Although many Australians have a keen interest in real estate, less than 10% of us own an investment property. If you’ve considered investing in real estate but don’t know where to begin, this guide can help you start building your own property portfolio.
Property ownership is a well-established form of investment in Australia, yet there are a number of factors to consider before you decide to where to purchase. Whatever your goals are, it’s important to understand how property fits into your long-term financial goals.
1. Do your finances
The first step is knowing what you can afford. Get an accurate picture of your assets, debts and available cash flow, and prepare a solid budget. Ask yourself whether you could maintain the expenses (mortgage repayments, rates, repairs and maintenance) of owning the property if it was untenanted for a while. And be sure to have a buffer in your budget for such occasions.
On top of regular home ownership expenses, additional costs you will need to budget for may include property management fees, landlords insurance and repair costs for tenant wear and tear.
2. Seek out good advice
There’s no shortage of people with an opinion on how to make money in property – so be selective. Avoid any get-rich-quick schemes and rely on a variety of respected professionals until your own expertise grows. A good place to start is ASIC’s MoneySmart website, which has a great summary on residential property investing.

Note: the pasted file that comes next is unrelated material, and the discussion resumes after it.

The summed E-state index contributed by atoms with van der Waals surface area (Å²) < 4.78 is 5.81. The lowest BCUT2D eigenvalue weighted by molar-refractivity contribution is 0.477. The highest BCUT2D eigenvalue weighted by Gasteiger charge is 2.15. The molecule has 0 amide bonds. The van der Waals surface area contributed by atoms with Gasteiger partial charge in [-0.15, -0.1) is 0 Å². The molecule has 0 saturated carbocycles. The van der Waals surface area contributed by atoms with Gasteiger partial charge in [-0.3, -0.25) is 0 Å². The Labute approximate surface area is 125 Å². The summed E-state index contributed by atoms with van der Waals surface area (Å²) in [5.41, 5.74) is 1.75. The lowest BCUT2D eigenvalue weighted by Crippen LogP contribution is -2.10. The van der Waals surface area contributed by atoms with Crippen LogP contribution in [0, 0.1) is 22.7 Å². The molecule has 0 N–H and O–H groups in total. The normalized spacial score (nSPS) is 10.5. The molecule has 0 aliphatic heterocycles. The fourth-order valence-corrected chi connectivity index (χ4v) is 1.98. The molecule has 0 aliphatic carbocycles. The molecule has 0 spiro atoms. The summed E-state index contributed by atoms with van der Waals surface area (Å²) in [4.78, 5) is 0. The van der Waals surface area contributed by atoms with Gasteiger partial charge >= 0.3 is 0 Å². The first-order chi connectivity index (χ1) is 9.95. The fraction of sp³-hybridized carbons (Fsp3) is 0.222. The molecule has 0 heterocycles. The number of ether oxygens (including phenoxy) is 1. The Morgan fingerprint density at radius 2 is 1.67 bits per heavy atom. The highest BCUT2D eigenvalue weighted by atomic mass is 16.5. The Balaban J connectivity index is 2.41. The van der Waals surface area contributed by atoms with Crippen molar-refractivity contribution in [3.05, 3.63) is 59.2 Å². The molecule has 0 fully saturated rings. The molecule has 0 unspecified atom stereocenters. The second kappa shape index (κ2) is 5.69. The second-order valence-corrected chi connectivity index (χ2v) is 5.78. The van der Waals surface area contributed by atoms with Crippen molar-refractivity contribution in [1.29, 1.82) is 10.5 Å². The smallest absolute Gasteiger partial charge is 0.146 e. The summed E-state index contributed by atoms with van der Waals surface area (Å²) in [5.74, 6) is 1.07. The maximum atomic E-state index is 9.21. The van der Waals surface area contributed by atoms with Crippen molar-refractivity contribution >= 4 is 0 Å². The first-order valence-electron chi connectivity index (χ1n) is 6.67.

3. Know your end game
Think about what you want to achieve from property investing. It might be to add property assets to your retirement fund or self-managed super, or to use the cash flow as a source of income. Whatever your goal, try to clarify the time frame and level of risk you’re comfortable with to ensure your strategy matches your individual objectives.
4. Define your strategy
The next step is to devise a plan that takes your budget and circumstances into account. Examples of property investment strategies include:
- Long-term capital growth
- ‘Fix and flip’ (renovating for quick sale)
- Positive cash flow
- Negative gearing
Experts suggest adopting a blended strategy to balance capital growth and cash flow, and to reduce your overall risk exposure.
5. Set your property criteria
Make a list of the essential criteria you have in mind. You’ll need to consider:
- Unit or house
- Number of bedrooms
- Property features
- Age of the property
Remember property investing is a business decision rather than an emotional one. Follow your plan and don’t allow yourself to be distracted by sentiment.
6. Make the purchase
Once you’ve found the property, it’s time to act. Stick to your budget and negotiate hard. If necessary, walk away and repeat the process until you secure the right property for you.
After the purchase, you will want to consider engaging a property manager to handle leasing your new investment. When looking for a property manager, seek out someone with experience in the local area.
An investment property requires ongoing management if you want to improve your returns. In addition to regular maintenance, you should consider reviewing your loan regularly to ensure you aren’t paying too much in interest and fees. – Trevor